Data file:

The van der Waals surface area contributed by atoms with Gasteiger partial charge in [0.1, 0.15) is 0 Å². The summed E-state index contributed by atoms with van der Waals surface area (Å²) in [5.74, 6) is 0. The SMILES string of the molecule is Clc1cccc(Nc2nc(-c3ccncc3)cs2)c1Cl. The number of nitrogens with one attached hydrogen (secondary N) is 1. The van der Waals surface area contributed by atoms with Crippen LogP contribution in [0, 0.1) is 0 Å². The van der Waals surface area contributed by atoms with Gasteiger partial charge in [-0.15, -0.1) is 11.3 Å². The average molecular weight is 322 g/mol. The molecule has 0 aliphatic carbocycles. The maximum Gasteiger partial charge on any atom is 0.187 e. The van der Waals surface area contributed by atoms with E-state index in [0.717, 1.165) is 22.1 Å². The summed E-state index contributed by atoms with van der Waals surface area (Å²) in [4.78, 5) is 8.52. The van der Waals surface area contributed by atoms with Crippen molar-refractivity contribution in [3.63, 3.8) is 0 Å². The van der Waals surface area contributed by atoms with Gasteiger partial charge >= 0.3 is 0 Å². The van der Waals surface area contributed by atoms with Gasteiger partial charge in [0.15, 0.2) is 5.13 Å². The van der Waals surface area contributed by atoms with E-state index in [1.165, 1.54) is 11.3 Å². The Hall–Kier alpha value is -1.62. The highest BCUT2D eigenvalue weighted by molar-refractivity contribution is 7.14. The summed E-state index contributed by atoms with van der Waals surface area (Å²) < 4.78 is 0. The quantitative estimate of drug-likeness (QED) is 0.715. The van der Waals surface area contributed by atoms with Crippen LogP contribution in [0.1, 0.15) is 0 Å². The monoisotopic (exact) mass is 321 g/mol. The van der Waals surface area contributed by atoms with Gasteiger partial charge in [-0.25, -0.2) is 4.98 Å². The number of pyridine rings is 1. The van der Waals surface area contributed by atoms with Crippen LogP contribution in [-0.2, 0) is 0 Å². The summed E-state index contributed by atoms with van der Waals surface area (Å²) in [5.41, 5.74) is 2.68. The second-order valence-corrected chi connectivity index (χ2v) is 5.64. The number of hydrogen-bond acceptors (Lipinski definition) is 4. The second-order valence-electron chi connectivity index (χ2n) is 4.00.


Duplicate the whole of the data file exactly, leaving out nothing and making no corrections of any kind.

The van der Waals surface area contributed by atoms with Gasteiger partial charge in [0.1, 0.15) is 0 Å². The summed E-state index contributed by atoms with van der Waals surface area (Å²) in [5.74, 6) is 0. The SMILES string of the molecule is Clc1cccc(Nc2nc(-c3ccncc3)cs2)c1Cl. The number of nitrogens with one attached hydrogen (secondary N) is 1. The van der Waals surface area contributed by atoms with Crippen LogP contribution in [0, 0.1) is 0 Å². The van der Waals surface area contributed by atoms with Gasteiger partial charge in [-0.15, -0.1) is 11.3 Å². The average molecular weight is 322 g/mol. The molecule has 0 aliphatic carbocycles. The maximum Gasteiger partial charge on any atom is 0.187 e. The van der Waals surface area contributed by atoms with E-state index in [0.717, 1.165) is 22.1 Å². The summed E-state index contributed by atoms with van der Waals surface area (Å²) in [4.78, 5) is 8.52. The van der Waals surface area contributed by atoms with Crippen molar-refractivity contribution in [3.63, 3.8) is 0 Å². The van der Waals surface area contributed by atoms with Gasteiger partial charge >= 0.3 is 0 Å². The van der Waals surface area contributed by atoms with Gasteiger partial charge in [0.15, 0.2) is 5.13 Å². The van der Waals surface area contributed by atoms with E-state index in [1.165, 1.54) is 11.3 Å². The Hall–Kier alpha value is -1.62. The highest BCUT2D eigenvalue weighted by molar-refractivity contribution is 7.14. The summed E-state index contributed by atoms with van der Waals surface area (Å²) < 4.78 is 0. The quantitative estimate of drug-likeness (QED) is 0.715. The van der Waals surface area contributed by atoms with Crippen LogP contribution in [0.1, 0.15) is 0 Å². The monoisotopic (exact) mass is 321 g/mol. The van der Waals surface area contributed by atoms with Gasteiger partial charge in [-0.25, -0.2) is 4.98 Å². The number of pyridine rings is 1. The van der Waals surface area contributed by atoms with Crippen LogP contribution in [-0.2, 0) is 0 Å². The summed E-state index contributed by atoms with van der Waals surface area (Å²) in [5.41, 5.74) is 2.68. The second-order valence-corrected chi connectivity index (χ2v) is 5.64. The number of hydrogen-bond acceptors (Lipinski definition) is 4. The second-order valence-electron chi connectivity index (χ2n) is 4.00.